We will be starting out today’s post with a couple of photos from yesterday afternoon. Our municipal albergue had a really nice restaurant/bar next door. It had a restaurant area, a traditional cafe bar and a nice lounge. We spent quite a bit of time socializing with fellow pilgrims in the lounge as the albergue was packed and pretty cramped. Here Sandy and our friend Carlo from Rome share a conversation.
The restaurant served up a pilgrims menu with traditional local foods. They brought out this huge metal pot of paella. They placed it on our table and covered it with a white cloth. The waiter explained it needed to “sleep” a bit before serving. Besides rice, it contained chicken, chorizo, saffron, peas, and peppers. After about ten minutes he woke it up by uncovering it to the applause of a roomful of peregrinos. Our first course was dished up. Honestly, the first course was more than enough. Most of us did not finish our second meat course or dessert.
We had two travel options which we discussed at length for today’s hike. The first option was to hike 11 miles to a primative albergue in a historic church located in a remote mountain village called Tosantos. The second option was to make it a short day, hike 6.5 miles and stay in the lively town called Belorado ( pop 2,100). We went back and forth, but our final decision came when my head cold got worse and I was up for most of the night. So, we set off for Belorado and booked a private room. We passed Viloria de la Rioja and some very old homes. The door I photographed had to be several hundred years old. All the doors are split. As the temperatures rise, the residents open the top to help circulate the air.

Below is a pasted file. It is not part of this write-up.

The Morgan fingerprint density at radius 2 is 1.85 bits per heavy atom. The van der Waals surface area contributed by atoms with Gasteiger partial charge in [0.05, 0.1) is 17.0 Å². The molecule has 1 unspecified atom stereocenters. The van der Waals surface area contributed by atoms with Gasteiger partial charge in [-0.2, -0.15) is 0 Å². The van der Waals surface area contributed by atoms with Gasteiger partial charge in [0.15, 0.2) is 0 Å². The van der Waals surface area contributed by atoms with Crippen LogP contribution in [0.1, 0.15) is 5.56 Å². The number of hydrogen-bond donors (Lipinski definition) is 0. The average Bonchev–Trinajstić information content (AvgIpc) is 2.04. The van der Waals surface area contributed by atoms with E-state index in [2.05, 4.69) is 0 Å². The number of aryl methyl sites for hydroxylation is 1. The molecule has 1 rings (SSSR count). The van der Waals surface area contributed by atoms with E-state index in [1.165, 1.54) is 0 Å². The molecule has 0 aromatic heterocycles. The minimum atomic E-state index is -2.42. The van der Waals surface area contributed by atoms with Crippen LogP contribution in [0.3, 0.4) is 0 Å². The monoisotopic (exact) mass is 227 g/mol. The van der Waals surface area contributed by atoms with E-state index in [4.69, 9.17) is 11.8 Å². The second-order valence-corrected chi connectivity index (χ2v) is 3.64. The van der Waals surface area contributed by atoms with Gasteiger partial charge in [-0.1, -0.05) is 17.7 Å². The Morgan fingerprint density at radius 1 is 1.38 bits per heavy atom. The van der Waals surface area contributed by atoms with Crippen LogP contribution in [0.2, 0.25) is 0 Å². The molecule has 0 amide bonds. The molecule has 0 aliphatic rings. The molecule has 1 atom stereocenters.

It was very humid and cold this morning as evidenced by this picture. You know it is really cold when you absolutely do not care how stupid you look. Just layer up, keep moving and hopefully the movement and clothes will warm you up. The steam trails from our breaths went out about two feet. Humid cold is the worst cold.
This church, located in Viloria was the first mission style church we have seen in Spain. Designed much like the historic mission churches we have seen in southern California.
Sandy and her backpack.
The Spanish love to trim back their shade trees to the extreme. This is Plaza Mayor in Belorado. I would love to see what it looks like when fully leafed out. It looks like it would be a perfect shade canopy. Belorado is a neat town with lots of history. Hermits used to occupy the many caves above the town. Even today people reside in the caves.
We are now in the Spanish region called Castilla Y Leon. It is the largest region in Spain. We will be trekking through three of its nine provinces (Burgos, Palencia and Leon). It contains the Meseta, a huge flat plateau with snow capped mountains reaching up 8,500 feet.